Well, it isn’t exactly a burst of springtime bloom, but flowers are starting to open up nicely. Even after the deep freeze that hit two weeks ago, many winter flowers are amazing us with their bravado.
For example, my Lady Clare camellia, which is one of my most favored plants, took a bad hit in the deep freeze, the open blooms ruined by the cold. But none of the buds were harmed and have opened up beautifully and with no damage. And the first of the early crocuses are appearing, small things of such delicate beauty it is hard to imagine winter does not faze them.
So, this is how it goes in the Piedmont winter. We get an Arctic blast one weekend, springlike warmth the next. The plants carry on and send out blooms to let us know all is well.
We are fortunate in the Piedmont to have a large array of choice plants to help make winter wonderful through the winter. Some are choice, such as the camellias, for the beautiful blooms between fall and spring and the year-round good looks of the evergreen foliage. As a group, they are our most beautiful and useful landscape shrub, totally rewarding on many counts.
But they and the tiny winter crocuses are not your only choices for cold-weather glory. One of the most popular and best performing perennials, Lenten rose, will be sending up new foliage and flowers in a few weeks, a look that will last for months.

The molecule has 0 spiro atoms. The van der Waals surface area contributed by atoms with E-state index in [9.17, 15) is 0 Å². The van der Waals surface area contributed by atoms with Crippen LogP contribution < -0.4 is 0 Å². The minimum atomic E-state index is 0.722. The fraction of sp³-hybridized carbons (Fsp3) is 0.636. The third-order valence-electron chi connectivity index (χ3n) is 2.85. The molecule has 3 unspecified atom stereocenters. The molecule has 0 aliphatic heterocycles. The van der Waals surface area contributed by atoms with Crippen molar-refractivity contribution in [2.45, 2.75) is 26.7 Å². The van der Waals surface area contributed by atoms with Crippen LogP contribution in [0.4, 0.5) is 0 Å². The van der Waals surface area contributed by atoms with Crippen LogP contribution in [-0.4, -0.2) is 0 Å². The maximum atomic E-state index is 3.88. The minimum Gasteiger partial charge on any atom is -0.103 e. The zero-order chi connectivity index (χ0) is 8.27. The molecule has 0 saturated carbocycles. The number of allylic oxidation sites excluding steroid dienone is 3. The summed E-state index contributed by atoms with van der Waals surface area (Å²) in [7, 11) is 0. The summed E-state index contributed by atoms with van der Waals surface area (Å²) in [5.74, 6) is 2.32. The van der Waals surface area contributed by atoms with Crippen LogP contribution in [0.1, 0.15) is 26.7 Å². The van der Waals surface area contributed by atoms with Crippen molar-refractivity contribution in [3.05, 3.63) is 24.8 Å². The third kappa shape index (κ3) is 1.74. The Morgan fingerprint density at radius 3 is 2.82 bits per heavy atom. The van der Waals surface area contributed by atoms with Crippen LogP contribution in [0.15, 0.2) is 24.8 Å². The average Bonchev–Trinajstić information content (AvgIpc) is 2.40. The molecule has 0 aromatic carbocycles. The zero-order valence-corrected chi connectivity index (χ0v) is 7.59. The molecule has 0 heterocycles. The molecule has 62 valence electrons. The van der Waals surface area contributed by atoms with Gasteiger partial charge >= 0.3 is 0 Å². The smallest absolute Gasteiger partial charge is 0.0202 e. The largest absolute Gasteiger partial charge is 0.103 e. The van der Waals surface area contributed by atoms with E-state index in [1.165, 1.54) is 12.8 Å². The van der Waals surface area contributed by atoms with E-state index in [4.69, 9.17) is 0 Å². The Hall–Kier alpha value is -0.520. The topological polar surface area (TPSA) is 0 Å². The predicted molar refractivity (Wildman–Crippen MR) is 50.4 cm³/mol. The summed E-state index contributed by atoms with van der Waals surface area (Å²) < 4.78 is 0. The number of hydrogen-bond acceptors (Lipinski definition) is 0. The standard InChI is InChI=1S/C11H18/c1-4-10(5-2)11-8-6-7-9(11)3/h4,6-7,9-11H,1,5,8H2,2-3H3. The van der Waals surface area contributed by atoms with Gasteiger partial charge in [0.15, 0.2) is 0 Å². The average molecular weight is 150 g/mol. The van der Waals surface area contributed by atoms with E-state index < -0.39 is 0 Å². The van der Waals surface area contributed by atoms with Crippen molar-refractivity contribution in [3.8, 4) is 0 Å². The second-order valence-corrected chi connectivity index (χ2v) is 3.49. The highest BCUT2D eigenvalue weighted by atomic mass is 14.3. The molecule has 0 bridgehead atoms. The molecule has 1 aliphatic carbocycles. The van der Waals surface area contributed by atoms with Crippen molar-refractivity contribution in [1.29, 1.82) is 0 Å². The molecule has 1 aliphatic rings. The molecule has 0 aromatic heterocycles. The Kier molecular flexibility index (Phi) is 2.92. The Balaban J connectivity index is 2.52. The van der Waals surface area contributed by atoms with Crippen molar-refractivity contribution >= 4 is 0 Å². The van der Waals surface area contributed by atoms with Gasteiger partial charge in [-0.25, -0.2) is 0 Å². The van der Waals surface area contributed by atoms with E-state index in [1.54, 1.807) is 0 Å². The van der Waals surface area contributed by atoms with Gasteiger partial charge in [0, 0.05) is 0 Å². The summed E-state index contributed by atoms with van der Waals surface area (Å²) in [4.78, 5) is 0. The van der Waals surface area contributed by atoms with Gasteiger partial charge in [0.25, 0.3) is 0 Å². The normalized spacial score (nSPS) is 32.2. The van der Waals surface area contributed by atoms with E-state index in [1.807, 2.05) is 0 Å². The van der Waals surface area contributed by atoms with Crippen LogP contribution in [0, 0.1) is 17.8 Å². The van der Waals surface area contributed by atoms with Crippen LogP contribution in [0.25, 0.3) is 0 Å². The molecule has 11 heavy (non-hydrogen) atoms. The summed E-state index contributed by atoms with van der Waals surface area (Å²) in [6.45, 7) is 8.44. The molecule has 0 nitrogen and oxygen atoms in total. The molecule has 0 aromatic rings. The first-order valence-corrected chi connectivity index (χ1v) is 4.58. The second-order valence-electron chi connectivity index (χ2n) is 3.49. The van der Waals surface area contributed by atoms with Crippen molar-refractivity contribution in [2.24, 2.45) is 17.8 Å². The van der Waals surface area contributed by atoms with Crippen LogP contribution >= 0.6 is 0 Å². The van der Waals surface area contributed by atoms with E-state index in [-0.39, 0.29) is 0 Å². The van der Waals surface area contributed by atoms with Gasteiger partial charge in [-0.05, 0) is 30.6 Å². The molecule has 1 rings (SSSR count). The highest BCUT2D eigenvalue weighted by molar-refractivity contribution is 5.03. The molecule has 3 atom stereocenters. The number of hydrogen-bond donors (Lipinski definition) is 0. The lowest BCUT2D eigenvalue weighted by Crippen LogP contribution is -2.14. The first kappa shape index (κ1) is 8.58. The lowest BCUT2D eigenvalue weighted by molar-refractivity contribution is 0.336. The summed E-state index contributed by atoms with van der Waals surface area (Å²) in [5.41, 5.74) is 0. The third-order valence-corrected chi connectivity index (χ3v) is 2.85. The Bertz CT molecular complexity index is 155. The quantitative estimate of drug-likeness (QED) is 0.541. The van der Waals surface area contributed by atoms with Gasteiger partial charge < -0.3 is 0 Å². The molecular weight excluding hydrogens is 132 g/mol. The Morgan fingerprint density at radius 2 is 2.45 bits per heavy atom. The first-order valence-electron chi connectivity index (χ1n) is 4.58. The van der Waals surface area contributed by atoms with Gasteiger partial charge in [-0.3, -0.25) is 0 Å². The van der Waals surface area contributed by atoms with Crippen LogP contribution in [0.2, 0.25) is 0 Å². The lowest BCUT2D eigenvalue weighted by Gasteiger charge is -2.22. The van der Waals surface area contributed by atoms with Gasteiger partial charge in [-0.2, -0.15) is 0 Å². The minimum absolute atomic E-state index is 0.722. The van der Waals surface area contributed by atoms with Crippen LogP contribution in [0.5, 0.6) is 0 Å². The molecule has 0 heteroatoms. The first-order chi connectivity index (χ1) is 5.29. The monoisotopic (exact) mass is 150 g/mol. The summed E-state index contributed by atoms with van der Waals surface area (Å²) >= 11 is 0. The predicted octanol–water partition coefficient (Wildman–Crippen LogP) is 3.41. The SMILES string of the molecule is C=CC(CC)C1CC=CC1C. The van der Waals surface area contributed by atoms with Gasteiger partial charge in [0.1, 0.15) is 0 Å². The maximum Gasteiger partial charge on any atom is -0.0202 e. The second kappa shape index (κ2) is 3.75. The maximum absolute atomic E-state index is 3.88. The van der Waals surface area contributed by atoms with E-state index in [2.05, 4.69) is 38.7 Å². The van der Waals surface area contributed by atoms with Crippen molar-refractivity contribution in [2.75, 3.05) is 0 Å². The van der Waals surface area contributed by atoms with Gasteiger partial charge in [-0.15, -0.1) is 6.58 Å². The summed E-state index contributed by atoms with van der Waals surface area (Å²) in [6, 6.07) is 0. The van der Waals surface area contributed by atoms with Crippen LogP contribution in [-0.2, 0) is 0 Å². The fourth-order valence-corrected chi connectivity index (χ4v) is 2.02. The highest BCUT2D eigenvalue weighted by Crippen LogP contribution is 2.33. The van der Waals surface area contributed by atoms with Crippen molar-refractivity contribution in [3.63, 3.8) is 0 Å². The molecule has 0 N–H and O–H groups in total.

The early cherry trees, including Okame cherry and Prunus mume, are stellars of the winter landscape and still surprise people with their pink flowers in winter. Another tree is wintersweet (Chimonanthus praecox). It blooms very early, rises 10 to 15 feet and prospers in full sun or part shade. Out of bloom, it is not that interesting so give it a background space, but a spot where you can still enjoy the spicy flowers in winter and the yellow fall foliage.
I love winter daphne (Daphne odora) for its appearance and the scent of its flowers in late winter. It requires shade. Even more than shade, it requires perfect soil drainage to avoid sudden death caused by root rot. The plant is pretty, round in shape, and had solid green or variegated foliage. It can reach 3 feet over time.
If you yearn for something bright and bold in winter, consider winter jasmine. This shrub, Jasminum nudiflorum, produces bright yellow flowers on bright green stems in late winter. It produces a very graceful shrub with arching stems lined with blooms. It is often confused with forsythia. But forsythia blooms later, is usually more vertical, taller and has beige stems instead of vivid green.
Nancy Brachey: email@example.com
Q. I have hanging ferns on my porch each summer and fall. This year, with babying, they survived until January. What are my options for hanging plants during the winter and spring? My porch looks naked without something hanging.
A. I am afraid there isn’t a huge array to choose from in hardy hanging basket plants. Pansies could work provided they get enough sunshine. One thing you might consider is the Autumn fern. It is very pretty, very hardy and looks good through winter. It would grow in a hanging basket through the year. A third choice could be primroses, sold in small pots in many beautiful colors. They are very hardy and the colors always grab attention